It’s fascinating to see how, as time goes on, the main values and ethics of people change. Especially, right now, with so much going on in the world, everybody has their own opinions and perspectives. Below I report on some research done on the different generations’ views on marriage, religion, and politics. Unless otherwise stated, the statistics are from PEW Research Center.
Silent Generation – During most of the Silent period, there was war and chaos. After the war, marriage rates grew tremendously especially since the Silent Generation was just starting to hit the early stages of adulthood. 64% were married between the ages of 18-33, and 96% were married at some point.
Baby Boomers – The rates of marriage decreased gradually as new generations formed. For Baby Boomers, 90% were ever married.
Generation X – And it declined again to 81% for Gen X.
Millennials – This data was taken during 2014 when millennials were around the ages of 18-33. This explains why their rate of marriage at 32% is low. However, it follows the declining trend in marriage rates that we have been seeing.
Gen Z – It’s still too early to see marriage rates for Gen Z, but I think that we can predict that it will follow the same trend we have been seeing.
It is clear that newer generations are much more socially progressive than their predecessors. During the time period of 2005-2015, the support for same-sex marriage grew from 36% to 55% within the overall population.
Silent Generation – Overwhelmingly, about 85% of the Silent Generation identify themselves as Christian. This is the greatest percentage out of all the other generations.
Baby Boomers – For Baby Boomers, it is 78%.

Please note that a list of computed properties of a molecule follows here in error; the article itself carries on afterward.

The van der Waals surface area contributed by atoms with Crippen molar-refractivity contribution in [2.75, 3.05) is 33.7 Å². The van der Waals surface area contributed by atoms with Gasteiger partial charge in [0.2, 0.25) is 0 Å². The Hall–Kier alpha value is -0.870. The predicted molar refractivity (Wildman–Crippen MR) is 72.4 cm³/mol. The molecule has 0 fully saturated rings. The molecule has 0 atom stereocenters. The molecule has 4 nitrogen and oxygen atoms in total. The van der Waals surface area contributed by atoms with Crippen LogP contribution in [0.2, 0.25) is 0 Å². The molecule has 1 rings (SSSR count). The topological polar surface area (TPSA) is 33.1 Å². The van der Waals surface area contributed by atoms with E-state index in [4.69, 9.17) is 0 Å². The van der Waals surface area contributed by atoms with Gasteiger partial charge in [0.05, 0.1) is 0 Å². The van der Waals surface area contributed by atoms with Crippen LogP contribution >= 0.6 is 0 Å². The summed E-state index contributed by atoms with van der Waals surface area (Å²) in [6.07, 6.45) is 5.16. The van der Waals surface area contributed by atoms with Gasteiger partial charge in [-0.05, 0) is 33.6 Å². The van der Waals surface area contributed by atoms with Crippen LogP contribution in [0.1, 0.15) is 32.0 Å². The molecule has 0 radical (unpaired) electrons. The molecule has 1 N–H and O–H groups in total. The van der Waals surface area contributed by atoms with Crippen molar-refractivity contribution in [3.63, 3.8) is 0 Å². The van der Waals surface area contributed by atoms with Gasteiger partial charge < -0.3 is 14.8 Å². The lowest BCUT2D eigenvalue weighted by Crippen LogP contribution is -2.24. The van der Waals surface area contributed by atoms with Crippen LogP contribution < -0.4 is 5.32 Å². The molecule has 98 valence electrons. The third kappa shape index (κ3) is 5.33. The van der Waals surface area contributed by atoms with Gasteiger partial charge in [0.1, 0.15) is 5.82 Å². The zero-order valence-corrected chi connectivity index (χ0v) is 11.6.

Generation X- 70% identifies themselves as a part of a Christian denomination.
Millennials- Major drop to 57% for the millennials.
Gen Z – There is no data about Generation Z’s religious affiliations, but it can be inferred that many more people would unaffiliate themselves as a part of any religious group.
Silent Generation – Compared to the other generations, they are the most Republican.
Baby Boomers – There was a jump in the percentage of people who are leaning Democrats. This is a big change from the Silent Generation
Generation X- We continue to see the increase in Independents and Democrats.
Millennials – The Millennials have the greatest number of those who identify themselves as an independent. 51% consider themselves leaning Democrats, compared to the 35% of leaning Republicans.
Gen Z – Again, there isn’t much data on the political ideologies of Gen Z. However, according to POLITICO, Gen Z is more likely to skip the two major parties and identify as independents. This could explain why they are also the most unlikely to vote as the candidates don’t fit their beliefs.